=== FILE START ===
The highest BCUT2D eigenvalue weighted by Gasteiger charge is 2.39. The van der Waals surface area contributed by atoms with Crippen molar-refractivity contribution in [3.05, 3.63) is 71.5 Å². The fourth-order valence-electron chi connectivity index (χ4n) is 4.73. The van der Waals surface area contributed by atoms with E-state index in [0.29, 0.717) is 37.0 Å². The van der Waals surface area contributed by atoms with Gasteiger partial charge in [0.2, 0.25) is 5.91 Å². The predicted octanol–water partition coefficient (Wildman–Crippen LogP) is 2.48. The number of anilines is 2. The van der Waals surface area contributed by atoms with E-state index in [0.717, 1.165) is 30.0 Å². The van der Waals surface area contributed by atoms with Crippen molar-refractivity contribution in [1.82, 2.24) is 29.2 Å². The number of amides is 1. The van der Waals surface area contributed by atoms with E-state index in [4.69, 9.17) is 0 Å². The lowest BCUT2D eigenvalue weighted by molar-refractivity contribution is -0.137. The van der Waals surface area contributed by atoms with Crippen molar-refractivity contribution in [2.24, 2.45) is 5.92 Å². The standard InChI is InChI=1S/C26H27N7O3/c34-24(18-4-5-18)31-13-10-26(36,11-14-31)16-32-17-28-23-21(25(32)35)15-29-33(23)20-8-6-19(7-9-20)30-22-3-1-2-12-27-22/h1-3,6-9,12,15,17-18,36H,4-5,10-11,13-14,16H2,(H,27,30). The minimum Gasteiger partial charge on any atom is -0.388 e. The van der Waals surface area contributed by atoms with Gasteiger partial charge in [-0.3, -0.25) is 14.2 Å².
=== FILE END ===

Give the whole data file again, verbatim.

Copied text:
The highest BCUT2D eigenvalue weighted by Gasteiger charge is 2.39. The van der Waals surface area contributed by atoms with Crippen molar-refractivity contribution in [3.05, 3.63) is 71.5 Å². The fourth-order valence-electron chi connectivity index (χ4n) is 4.73. The van der Waals surface area contributed by atoms with E-state index in [0.29, 0.717) is 37.0 Å². The van der Waals surface area contributed by atoms with Gasteiger partial charge in [0.2, 0.25) is 5.91 Å². The predicted octanol–water partition coefficient (Wildman–Crippen LogP) is 2.48. The number of anilines is 2. The van der Waals surface area contributed by atoms with E-state index in [0.717, 1.165) is 30.0 Å². The van der Waals surface area contributed by atoms with Crippen molar-refractivity contribution in [1.82, 2.24) is 29.2 Å². The number of amides is 1. The van der Waals surface area contributed by atoms with E-state index in [4.69, 9.17) is 0 Å². The lowest BCUT2D eigenvalue weighted by molar-refractivity contribution is -0.137. The van der Waals surface area contributed by atoms with Crippen molar-refractivity contribution in [2.24, 2.45) is 5.92 Å². The standard InChI is InChI=1S/C26H27N7O3/c34-24(18-4-5-18)31-13-10-26(36,11-14-31)16-32-17-28-23-21(25(32)35)15-29-33(23)20-8-6-19(7-9-20)30-22-3-1-2-12-27-22/h1-3,6-9,12,15,17-18,36H,4-5,10-11,13-14,16H2,(H,27,30). The minimum Gasteiger partial charge on any atom is -0.388 e. The van der Waals surface area contributed by atoms with Gasteiger partial charge in [-0.3, -0.25) is 14.2 Å².